I once heard that 90 percent (or more) of all table saw accidents involve some type of kickback, where the work flies back at the operator. Imagine what would happen to table saw accident statistics if we could eliminate kickback altogether. The table saw would go from being one of the most dangerous machines to one of the safest.
I often ask for a show of hands during my safety demonstrations of how many people have ever experienced kickback. Nearly everyone sheepishly raises their hand. I then ask how many people have experienced kickback more than once, and it’s almost the same response.
Why is that?
It’s clear that accidents occur to both the novice and experienced woodworker, but why would something as potentially dangerous as a piece of stock being kicked back at more than 100 miles per hour be an experience anyone would ever want to have more than once?
Kickback can be a product of both through and non-through cuts. Once it starts you can’t stop it, and only Superman can react faster. The kickback zone can actually be anywhere in the shop. That’s right – anywhere! The main (and most dangerous) line is toward the operator and directly in front of the blade. However a “kicked” item can ricochet off something and head in any direction, and boards with some significant width that kick back can pivot sideways as well.
I believe that most woodworkers don’t understand the cause and cure of kickback, so let’s take a look at both.
The Mechanics of Kickback
Kickback occurs when a piece of wood is unexpectedly thrown back toward the operator. The lifting and throwing force of kickback starts at the back of the blade, not the front.
To get a better understanding of how this force is created, unplug your saw and mark any tooth with a felt-tip marker. Now rotate that tooth to where it just starts to rise above the table at the back of your saw’s throat plate.
If you follow this one tooth as it rotates it will give you a better idea how a piece of wood is lifted and thrown forward. When the blade rises through the table at the back of the saw it has an initial vertical lift. As the blade continues to rotate and reaches the top of its arc, the vertical lift begins to transform into a horizontal thrust. By the time the blade moves from the top of the arc back down toward the saw’s table, the horizontal thrust transitions back to vertical. By now all the force is moving down towards the table on its way to doing it all over again.
To help students understand how much lift a rotating blade has, I move them over to the 20" disc sander (unplugged, of course). As the sandpaper disc rotates, you can safely sand wood on the side that is rotating down toward the table. But move the wood to the lifting side and the piece is immediately lifted up. A table saw blade works in a similar fashion.
The Causes of Kickback
OK, so we know that kickback occurs at the back of the blade, but what are the series of events that can cause the stock to contact the back of the blade?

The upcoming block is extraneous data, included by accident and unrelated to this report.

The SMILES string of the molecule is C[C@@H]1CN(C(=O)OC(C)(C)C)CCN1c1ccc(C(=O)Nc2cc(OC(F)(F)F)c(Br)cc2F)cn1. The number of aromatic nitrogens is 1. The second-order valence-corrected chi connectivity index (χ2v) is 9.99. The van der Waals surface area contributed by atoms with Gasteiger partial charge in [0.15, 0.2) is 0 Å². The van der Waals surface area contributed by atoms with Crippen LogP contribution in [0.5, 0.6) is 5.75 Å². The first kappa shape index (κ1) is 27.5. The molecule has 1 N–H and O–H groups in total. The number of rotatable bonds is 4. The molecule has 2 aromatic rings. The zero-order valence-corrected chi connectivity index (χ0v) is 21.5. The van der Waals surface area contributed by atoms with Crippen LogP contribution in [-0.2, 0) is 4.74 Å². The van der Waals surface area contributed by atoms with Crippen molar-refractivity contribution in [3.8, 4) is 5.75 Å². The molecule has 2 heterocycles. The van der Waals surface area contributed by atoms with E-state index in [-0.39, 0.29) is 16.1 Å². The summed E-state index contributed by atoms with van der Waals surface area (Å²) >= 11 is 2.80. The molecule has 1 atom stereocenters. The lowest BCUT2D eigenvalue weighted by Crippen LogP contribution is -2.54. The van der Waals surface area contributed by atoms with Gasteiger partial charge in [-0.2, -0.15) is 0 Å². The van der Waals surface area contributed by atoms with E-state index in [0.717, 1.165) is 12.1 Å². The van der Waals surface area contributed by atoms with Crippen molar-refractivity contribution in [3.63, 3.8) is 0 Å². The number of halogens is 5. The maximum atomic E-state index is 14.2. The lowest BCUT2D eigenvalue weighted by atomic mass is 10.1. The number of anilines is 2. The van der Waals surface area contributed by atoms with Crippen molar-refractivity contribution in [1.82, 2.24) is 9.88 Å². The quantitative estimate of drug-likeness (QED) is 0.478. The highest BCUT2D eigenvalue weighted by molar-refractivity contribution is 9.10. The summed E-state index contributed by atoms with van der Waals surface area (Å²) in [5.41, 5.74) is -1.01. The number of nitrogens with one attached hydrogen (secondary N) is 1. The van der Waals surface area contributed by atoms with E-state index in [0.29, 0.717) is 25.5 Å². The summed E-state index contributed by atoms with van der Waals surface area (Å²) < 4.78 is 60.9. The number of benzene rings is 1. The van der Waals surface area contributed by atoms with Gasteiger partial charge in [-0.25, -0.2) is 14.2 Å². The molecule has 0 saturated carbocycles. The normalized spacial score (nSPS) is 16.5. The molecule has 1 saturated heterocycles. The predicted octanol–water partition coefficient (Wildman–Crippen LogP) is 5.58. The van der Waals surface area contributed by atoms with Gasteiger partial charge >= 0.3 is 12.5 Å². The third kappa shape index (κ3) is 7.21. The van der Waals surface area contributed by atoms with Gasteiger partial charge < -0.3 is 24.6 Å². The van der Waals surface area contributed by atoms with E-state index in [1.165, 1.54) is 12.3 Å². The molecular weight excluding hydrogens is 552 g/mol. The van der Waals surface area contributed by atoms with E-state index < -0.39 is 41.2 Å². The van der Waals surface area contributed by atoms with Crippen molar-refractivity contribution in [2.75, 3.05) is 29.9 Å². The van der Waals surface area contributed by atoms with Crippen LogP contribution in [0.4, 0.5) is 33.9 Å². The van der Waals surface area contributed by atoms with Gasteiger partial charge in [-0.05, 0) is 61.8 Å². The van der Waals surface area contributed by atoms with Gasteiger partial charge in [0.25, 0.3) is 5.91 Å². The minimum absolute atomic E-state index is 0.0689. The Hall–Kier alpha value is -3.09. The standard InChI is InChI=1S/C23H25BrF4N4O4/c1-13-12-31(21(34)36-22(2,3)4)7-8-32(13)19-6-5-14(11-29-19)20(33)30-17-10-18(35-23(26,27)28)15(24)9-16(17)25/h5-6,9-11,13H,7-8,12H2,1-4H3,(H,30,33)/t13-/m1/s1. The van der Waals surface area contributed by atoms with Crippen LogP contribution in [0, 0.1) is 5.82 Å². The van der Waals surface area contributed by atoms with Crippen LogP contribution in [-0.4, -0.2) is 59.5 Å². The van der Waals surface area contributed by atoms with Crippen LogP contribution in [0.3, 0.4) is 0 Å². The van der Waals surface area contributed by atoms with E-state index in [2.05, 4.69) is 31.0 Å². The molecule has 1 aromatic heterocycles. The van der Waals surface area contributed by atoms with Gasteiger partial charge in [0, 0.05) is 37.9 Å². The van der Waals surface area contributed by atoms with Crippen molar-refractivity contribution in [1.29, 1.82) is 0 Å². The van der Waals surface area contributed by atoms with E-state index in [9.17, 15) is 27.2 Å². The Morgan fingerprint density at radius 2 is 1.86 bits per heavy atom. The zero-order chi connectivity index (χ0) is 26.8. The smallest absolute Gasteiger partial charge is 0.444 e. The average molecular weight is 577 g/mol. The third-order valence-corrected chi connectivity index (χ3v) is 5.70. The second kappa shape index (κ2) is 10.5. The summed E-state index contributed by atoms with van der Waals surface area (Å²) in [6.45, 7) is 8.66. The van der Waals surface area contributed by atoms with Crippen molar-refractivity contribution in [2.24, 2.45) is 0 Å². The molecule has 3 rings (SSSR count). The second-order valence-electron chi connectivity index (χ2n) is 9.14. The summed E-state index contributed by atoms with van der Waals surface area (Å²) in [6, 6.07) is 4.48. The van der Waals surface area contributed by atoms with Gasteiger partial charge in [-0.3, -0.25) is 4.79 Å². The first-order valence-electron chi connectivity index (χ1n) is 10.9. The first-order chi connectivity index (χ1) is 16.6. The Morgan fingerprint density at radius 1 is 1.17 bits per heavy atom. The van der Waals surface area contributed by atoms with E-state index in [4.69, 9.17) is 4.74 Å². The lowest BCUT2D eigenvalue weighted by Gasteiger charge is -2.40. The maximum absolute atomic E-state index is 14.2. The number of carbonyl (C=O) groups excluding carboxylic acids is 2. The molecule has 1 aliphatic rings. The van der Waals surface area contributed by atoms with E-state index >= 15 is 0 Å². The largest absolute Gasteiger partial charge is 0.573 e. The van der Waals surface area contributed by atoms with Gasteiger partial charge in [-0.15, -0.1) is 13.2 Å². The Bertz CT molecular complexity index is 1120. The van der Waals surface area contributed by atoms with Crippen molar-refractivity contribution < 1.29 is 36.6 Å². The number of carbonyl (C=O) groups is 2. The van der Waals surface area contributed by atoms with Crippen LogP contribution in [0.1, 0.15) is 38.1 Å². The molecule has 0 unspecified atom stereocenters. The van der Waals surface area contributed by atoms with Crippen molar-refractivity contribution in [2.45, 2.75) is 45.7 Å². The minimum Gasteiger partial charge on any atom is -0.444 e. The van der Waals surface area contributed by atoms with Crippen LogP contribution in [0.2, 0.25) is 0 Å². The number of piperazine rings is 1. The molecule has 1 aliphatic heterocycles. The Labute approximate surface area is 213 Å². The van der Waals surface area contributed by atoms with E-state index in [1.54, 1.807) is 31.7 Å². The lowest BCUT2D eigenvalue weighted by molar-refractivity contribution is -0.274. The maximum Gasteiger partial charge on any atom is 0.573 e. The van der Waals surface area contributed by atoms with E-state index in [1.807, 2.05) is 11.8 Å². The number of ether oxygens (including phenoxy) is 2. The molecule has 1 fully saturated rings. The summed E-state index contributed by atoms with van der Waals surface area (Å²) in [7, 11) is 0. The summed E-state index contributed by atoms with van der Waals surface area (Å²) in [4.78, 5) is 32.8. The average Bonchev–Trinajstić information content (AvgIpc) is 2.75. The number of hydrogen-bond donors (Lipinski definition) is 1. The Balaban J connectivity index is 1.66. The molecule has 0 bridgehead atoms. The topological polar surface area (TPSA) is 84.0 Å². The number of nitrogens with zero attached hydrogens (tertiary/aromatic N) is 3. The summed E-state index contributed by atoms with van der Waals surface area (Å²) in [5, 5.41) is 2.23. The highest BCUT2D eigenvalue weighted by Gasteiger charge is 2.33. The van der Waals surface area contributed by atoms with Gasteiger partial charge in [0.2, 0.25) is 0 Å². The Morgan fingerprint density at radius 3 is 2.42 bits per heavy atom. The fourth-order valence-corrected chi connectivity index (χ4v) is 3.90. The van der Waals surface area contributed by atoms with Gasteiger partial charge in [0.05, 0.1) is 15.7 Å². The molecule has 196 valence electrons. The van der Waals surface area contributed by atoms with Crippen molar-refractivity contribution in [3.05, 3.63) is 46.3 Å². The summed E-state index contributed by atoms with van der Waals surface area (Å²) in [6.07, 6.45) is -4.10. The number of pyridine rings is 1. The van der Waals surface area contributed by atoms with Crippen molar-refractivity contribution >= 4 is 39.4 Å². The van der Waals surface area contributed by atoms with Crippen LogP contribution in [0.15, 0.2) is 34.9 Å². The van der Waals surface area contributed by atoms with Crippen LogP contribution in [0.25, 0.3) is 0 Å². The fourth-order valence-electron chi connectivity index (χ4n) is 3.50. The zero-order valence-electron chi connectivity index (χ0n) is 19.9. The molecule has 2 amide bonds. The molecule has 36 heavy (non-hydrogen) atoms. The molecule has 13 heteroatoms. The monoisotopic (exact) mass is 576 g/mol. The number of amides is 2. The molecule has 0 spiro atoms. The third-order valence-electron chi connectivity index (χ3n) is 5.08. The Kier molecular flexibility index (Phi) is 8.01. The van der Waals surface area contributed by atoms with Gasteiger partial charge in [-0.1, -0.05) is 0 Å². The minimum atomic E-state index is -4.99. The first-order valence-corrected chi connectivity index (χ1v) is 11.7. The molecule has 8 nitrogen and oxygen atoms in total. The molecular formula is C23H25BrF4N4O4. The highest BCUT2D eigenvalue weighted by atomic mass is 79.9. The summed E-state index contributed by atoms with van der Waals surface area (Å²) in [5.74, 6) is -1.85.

By far the most common cause is binding or pinching. This happens when a piece of wood becomes trapped between the rotating blade and a stationary object, such as the fence or the guard. The following is a list of reasons that stock can kick back:
1. Crosscutting a piece of wood with the miter gauge on the left side of the blade while the fence is being used as a stop on the righthand side of the blade – blam-o!
2. In some cases kickback is created if the saw kerf closes around the blade.
3. Make sure the fence is parallel to the blade. If the fence is toed inward toward the blade, it can cause the wood to come in contact with the back edge of the blade.
4. Cutting twisted, distorted, knotty, crooked or springy wood.
5. Freehand cutting or cutting wood that is not flat on the table, such as round stock.
6. Losing control of the work or letting go of the wood at the same time it’s in contact with the saw blade.
7. Not following through when ripping, or stopping before the cut is complete.
8. Intentionally or unintentionally allowing the wood to “drop” on top or to the side of the back of the blade.
9. Backing out of a cut.
10. Improper setup of the machine’s guards, fixtures or hold-downs.
11. Applying the entire pushing force toward the off-fall or free section of the work instead of pushing toward the fence.
The Cures for Kickback
Use the guard. The best cure for kickback is to deny the wood access to the back of the blade. A splitter, especially a riving knife, is by far the best protection you can give yourself.
Double-check all your setups and plan your cuts carefully. Be aware of all the pinch points or bindings that could be created during any cut and plan your work first. And although this isn’t a cure for kickback, there are blades that have anti-kickback fingers behind the teeth that limit the chip or depth of cut. These blades are sometimes sold as anti-kickback blades, but they do not eliminate kickback.